By Adriaan Odendaal
As of October 3, 2020, according to BBC News’ interactive COVID-19 data visualization widget, the continent of Africa had 1,506,015 confirmed cases of COVID-19 and 36,288 confirmed COVID-19 related deaths. It drew data from Johns Hopkins University and unspecified “national public health agencies.” My home country, South Africa (SA), accounts for 677,833 of these confirmed cases and 16,909 of the respective deaths—just below half of the continent’s cases of infections and deaths. I compared South Africa to the Netherlands next, having moved to Rotterdam just over a year ago. I opened the Google interactive map that appears whenever you search for anything COVID-19 related. I’m not the only one who developed an obsession with these interactive atlases of blue bubbles found everywhere from news websites to the World Health Organization (WHO) homepage. Being obsessed with data had become the big-data equivalent of so-called “doom-scrolling.” Yet, the ease with which I navigated this statistical information to get an instantaneous aestheticized overview obscured the local labor and material contexts that went into supplying the data from countries such as South Africa.
The Early COVID-days in South Africa
The first case of COVID-19 in South Africa was confirmed on Thursday the 5th of March by the National Institute for Communicable Diseases (NICD). While I watched the digital blue circles blooming exponentially in the Netherlands throughout March, initially South Africa seemed spared. Africa remained relatively unblemished, only a constellation of small blue pin-pricks. Trying to prevent the eventual outbreak, South Africa went into a strict lockdown on March 23, 2020 and the hashtag #LockdownSA started trending to detail all the tribulations of daily life under a quasi-militarized quarantine. Shortly before the lockdown, a small Johannesburg-based data journalism team called Media Hack Collective (MHC) decided to launch its own South African COVID-19 data-visualization dashboard. The dashboard followed the organization’s core tenet of making data available to the general public in an accessible and understandable format. It tracked cases per province with a detailed breakdown of travel histories, location, age, and gender. Due to a lack of timely and effectively communicated official information during the early outbreaks, the dashboard became instantly popular.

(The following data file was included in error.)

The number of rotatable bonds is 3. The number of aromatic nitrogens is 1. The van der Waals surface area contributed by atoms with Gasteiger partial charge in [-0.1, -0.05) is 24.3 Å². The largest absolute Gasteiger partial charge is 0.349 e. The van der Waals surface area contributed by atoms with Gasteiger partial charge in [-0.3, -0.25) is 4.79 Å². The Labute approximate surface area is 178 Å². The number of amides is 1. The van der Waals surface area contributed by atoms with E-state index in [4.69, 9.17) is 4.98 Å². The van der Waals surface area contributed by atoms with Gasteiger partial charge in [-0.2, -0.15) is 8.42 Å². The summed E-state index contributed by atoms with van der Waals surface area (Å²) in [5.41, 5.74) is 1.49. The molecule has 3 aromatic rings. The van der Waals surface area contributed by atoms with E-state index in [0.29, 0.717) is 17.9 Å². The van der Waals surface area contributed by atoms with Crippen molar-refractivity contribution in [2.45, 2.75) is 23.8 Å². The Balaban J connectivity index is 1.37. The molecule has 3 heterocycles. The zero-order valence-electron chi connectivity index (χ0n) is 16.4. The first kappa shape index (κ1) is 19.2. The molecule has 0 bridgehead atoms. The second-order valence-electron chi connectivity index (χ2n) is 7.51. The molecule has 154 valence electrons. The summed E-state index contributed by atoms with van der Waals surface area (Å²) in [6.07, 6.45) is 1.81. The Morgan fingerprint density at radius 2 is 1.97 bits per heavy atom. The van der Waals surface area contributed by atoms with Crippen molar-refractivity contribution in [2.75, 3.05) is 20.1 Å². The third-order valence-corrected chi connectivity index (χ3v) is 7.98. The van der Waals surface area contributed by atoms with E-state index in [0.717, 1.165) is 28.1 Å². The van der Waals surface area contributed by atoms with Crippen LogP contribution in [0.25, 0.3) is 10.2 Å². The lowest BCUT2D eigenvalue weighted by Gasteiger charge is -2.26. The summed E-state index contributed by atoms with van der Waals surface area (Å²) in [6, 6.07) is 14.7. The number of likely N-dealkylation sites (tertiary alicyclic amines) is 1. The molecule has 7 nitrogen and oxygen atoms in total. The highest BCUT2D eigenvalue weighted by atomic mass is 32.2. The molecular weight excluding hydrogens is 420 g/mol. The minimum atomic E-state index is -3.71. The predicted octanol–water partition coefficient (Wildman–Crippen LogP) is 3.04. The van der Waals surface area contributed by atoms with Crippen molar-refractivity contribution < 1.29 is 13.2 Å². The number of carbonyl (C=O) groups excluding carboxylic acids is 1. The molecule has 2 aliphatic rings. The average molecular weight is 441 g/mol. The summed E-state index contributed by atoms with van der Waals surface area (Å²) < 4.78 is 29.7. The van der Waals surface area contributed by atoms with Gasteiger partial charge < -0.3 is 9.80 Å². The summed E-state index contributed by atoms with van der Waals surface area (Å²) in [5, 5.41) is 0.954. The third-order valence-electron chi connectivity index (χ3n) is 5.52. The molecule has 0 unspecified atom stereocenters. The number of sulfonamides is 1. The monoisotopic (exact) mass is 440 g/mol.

Media Diaries – Episode 2
Despite having moved to Rotterdam, I continued working remotely for a social-impact podcasting company based in Johannesburg called Volume. During #LockdownSA one of our regular partners, the South African Media Innovation Programme, contracted us to produce a show called Media Diaries. This podcast was about the daily occupational struggles of journalists reporting on the COVID-19 crisis during the national lockdown, and sourced stories through voice-notes. The show’s premise was an intriguing paradox: “What happens when our journalists, the people we expect to be out in the world for us, are forced to stay at home?” The frustrations traditional journalists faced were easy to understand. The perspective of data journalists unable to do their work during lockdown was quite different, and showed something often ignored in discussions of data reporting. In the second episode of Media Diaries, we followed the struggles of MHC in maintaining their COVID-19 dashboard.